Oxley Creek Watershed Improvements
This proposed project will expand on an SRF Sponsored Project that is addressing high priority items from the Oxley Creek Watershed Management plan. Granger participated in a multi‐year watershed assessment and management planning process. The advisory committee had members from city council, city boards, and a variety of stakeholders. Multiple meetings, events, and sessions for stakeholder input were held to shape the management plan recommendations for the future of this fast growing community. Granger took action on the watershed management plan recommendations. This included a new comprehensive land use plan with green infrastructure and sustainable growth as a priority. Policies and ordinances to foster sustainable water management in new development were added. Granger is very excited to now be implementing measures that will create tangible community benefits.
This implementation project includes stabilizing and enhancing the critical areas of Oxley’s stream corridor as it flows through the community of Granger. The stream corridor stabilization work will include sloping back vertical banks, hard armoring the toe of the slopes, riffle pool construction, and establishing deep rooted native vegetation for post construction protection. Native vegetation will also be utilized for stream buffers. A bioswale will be installed in an existing, eroding drainage swale that is flowing into Oxley Creek. This carries stormwater runoff from Granger’s neighborhoods directly to the stream. The bioswale will infiltrate the water quality volume (WQv) and safely convey larger flows into Oxley Creek. A bioretention cell will be installed in a neighborhood (that drains to Oxley Creek) on private property to manage stormwater from ten backyards and rooftop runoff. Most of practices will be installed on public property‐ either city of Granger or Woodward‐Granger Community School District. However, a four acre stormwater wetland to intercept water from a residential subdivision, commercial development area, and agricultural land is planned on private property owned by Sturgeon Enterprises. The landowners, Bob and Jane Sturgeon, are excited about the project and are contributing the land for the stormwater wetland to be built.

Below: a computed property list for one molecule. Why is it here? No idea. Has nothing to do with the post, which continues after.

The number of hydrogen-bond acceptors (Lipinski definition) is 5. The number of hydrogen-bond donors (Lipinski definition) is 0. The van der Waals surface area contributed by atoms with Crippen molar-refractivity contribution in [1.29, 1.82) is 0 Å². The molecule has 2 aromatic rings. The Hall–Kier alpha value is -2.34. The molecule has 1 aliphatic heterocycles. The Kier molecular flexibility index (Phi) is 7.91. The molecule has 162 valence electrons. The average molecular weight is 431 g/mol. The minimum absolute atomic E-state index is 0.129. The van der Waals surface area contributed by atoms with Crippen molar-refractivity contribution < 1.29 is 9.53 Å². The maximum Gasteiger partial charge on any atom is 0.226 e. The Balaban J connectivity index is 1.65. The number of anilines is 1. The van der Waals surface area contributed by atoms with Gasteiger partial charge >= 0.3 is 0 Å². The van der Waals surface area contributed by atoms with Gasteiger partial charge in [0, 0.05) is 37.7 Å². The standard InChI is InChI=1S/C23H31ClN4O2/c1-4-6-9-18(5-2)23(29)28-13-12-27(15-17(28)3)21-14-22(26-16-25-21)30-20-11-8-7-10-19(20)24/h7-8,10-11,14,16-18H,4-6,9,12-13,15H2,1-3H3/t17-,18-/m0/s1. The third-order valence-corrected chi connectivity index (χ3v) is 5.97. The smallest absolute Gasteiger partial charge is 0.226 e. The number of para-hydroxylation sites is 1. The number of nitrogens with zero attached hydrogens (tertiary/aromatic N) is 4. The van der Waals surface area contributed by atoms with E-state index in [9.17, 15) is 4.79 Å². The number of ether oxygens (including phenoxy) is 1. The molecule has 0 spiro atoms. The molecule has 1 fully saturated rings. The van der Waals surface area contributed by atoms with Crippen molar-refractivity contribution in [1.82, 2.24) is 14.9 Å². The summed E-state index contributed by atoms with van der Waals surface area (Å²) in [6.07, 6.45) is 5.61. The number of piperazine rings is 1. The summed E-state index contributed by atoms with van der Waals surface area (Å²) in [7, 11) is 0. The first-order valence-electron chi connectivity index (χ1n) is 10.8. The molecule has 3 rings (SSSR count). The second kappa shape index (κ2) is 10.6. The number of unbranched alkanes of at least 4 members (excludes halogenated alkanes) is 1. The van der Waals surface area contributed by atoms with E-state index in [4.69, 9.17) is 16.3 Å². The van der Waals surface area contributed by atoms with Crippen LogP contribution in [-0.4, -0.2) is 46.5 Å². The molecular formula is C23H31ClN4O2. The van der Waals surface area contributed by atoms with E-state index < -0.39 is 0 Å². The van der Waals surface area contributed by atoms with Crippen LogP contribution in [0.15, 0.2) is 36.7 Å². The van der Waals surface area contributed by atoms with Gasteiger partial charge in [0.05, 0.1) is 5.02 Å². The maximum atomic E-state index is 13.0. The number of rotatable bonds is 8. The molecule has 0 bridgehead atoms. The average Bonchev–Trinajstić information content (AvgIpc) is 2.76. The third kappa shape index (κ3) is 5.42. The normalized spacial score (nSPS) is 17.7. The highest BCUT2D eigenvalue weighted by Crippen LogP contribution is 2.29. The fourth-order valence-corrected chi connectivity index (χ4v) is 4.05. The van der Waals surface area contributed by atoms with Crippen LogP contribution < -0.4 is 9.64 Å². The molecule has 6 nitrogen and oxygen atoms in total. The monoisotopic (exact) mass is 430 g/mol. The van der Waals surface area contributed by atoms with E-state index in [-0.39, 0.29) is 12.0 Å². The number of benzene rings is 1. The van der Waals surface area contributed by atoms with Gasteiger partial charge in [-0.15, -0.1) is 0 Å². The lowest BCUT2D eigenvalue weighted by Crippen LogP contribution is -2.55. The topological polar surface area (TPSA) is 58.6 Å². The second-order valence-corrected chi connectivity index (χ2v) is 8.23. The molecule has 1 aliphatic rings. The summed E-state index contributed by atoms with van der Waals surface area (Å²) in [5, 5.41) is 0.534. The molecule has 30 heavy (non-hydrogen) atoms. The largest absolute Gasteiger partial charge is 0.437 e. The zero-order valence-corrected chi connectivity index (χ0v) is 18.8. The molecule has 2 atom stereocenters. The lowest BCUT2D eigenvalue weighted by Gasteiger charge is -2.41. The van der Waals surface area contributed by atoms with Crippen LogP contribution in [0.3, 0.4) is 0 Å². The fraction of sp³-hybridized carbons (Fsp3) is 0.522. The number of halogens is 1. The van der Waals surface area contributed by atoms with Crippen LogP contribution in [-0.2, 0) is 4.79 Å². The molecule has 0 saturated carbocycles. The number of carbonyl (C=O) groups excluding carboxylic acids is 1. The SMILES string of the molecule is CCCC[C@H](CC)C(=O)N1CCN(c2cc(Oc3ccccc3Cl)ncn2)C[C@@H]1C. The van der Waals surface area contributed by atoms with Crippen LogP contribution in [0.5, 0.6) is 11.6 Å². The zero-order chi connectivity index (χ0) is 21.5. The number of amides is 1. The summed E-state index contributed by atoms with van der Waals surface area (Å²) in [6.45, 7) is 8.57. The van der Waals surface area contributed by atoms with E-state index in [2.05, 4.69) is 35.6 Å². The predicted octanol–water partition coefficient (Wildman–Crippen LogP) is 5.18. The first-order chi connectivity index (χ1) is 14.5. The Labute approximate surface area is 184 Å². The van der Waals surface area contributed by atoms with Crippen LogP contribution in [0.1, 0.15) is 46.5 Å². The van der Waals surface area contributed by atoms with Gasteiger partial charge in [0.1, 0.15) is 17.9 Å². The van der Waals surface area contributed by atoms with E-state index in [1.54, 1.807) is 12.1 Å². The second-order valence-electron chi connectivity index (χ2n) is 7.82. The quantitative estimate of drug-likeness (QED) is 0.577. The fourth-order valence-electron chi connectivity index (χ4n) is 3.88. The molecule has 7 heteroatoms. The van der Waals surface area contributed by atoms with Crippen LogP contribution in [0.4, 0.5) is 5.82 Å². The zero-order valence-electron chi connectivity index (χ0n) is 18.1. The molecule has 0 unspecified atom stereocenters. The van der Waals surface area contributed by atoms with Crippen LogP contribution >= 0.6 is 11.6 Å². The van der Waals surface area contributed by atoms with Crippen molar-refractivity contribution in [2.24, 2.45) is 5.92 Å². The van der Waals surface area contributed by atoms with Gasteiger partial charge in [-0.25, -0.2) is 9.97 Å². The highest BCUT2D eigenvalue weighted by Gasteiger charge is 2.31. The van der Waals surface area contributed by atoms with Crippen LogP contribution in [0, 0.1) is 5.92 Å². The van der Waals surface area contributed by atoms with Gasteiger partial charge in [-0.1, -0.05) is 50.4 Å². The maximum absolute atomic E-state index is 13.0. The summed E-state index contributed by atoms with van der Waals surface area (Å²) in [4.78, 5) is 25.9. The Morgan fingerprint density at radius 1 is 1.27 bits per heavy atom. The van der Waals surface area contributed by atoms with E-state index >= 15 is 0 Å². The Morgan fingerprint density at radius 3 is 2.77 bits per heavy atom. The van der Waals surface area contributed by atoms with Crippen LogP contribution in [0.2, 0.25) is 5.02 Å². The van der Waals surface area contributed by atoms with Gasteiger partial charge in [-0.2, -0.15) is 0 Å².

The existing wetland is of low quality, with short circuiting occurring at the site. The proposed wetland improvements will include the construction of several low berms to prevent short circuiting, and the construction of a forebay for the stormwater runoff from the adjacent commercial/industrial areas. The proposed bioretention cell will capture and treat the water quality volume of stormwater runoff from a residential neighborhood. The proposed projects will reduce pollutant and sediment loading downstream, increase water quality, enhance habitat, and increase the function of the existing wetland.